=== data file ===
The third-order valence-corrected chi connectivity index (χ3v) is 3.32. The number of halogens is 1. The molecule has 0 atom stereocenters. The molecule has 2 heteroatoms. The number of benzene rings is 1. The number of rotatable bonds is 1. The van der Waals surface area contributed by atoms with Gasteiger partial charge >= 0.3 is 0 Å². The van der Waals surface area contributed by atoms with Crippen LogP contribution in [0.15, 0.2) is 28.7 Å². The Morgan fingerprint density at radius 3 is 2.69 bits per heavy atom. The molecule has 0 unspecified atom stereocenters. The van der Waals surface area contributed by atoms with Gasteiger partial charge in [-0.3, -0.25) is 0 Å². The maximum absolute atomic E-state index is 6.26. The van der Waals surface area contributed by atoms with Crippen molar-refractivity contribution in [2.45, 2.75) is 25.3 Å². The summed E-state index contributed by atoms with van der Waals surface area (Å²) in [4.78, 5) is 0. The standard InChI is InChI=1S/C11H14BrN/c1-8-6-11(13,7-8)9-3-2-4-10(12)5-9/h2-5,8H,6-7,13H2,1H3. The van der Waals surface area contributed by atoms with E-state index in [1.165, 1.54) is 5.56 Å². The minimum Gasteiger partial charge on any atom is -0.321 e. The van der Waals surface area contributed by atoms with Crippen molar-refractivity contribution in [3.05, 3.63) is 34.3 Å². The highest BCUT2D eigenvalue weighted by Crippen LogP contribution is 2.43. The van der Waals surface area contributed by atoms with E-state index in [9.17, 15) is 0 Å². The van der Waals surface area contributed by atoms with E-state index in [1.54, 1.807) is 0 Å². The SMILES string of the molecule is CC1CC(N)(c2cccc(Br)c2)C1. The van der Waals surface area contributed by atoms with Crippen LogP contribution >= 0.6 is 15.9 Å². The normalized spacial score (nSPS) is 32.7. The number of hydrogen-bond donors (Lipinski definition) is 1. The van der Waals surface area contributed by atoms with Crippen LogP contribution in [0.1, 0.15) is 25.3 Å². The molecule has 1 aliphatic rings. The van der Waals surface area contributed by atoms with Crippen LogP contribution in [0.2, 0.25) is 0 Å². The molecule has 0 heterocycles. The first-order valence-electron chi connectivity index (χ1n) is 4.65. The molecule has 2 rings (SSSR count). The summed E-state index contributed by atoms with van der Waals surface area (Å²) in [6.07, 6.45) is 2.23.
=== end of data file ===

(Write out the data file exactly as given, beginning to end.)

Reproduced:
The third-order valence-corrected chi connectivity index (χ3v) is 3.32. The number of halogens is 1. The molecule has 0 atom stereocenters. The molecule has 2 heteroatoms. The number of benzene rings is 1. The number of rotatable bonds is 1. The van der Waals surface area contributed by atoms with Gasteiger partial charge >= 0.3 is 0 Å². The van der Waals surface area contributed by atoms with Crippen LogP contribution in [0.15, 0.2) is 28.7 Å². The Morgan fingerprint density at radius 3 is 2.69 bits per heavy atom. The molecule has 0 unspecified atom stereocenters. The van der Waals surface area contributed by atoms with Gasteiger partial charge in [-0.3, -0.25) is 0 Å². The maximum absolute atomic E-state index is 6.26. The van der Waals surface area contributed by atoms with Crippen molar-refractivity contribution in [2.45, 2.75) is 25.3 Å². The summed E-state index contributed by atoms with van der Waals surface area (Å²) in [4.78, 5) is 0. The standard InChI is InChI=1S/C11H14BrN/c1-8-6-11(13,7-8)9-3-2-4-10(12)5-9/h2-5,8H,6-7,13H2,1H3. The van der Waals surface area contributed by atoms with E-state index in [1.165, 1.54) is 5.56 Å². The minimum Gasteiger partial charge on any atom is -0.321 e. The van der Waals surface area contributed by atoms with Crippen molar-refractivity contribution in [3.05, 3.63) is 34.3 Å². The highest BCUT2D eigenvalue weighted by Crippen LogP contribution is 2.43. The van der Waals surface area contributed by atoms with E-state index in [9.17, 15) is 0 Å². The van der Waals surface area contributed by atoms with E-state index in [1.54, 1.807) is 0 Å². The SMILES string of the molecule is CC1CC(N)(c2cccc(Br)c2)C1. The van der Waals surface area contributed by atoms with Crippen LogP contribution >= 0.6 is 15.9 Å². The normalized spacial score (nSPS) is 32.7. The number of hydrogen-bond donors (Lipinski definition) is 1. The van der Waals surface area contributed by atoms with Crippen LogP contribution in [0.1, 0.15) is 25.3 Å². The molecule has 1 aliphatic rings. The van der Waals surface area contributed by atoms with Crippen LogP contribution in [0.2, 0.25) is 0 Å². The molecule has 0 heterocycles. The first-order valence-electron chi connectivity index (χ1n) is 4.65. The molecule has 2 rings (SSSR count). The summed E-state index contributed by atoms with van der Waals surface area (Å²) in [6.07, 6.45) is 2.23.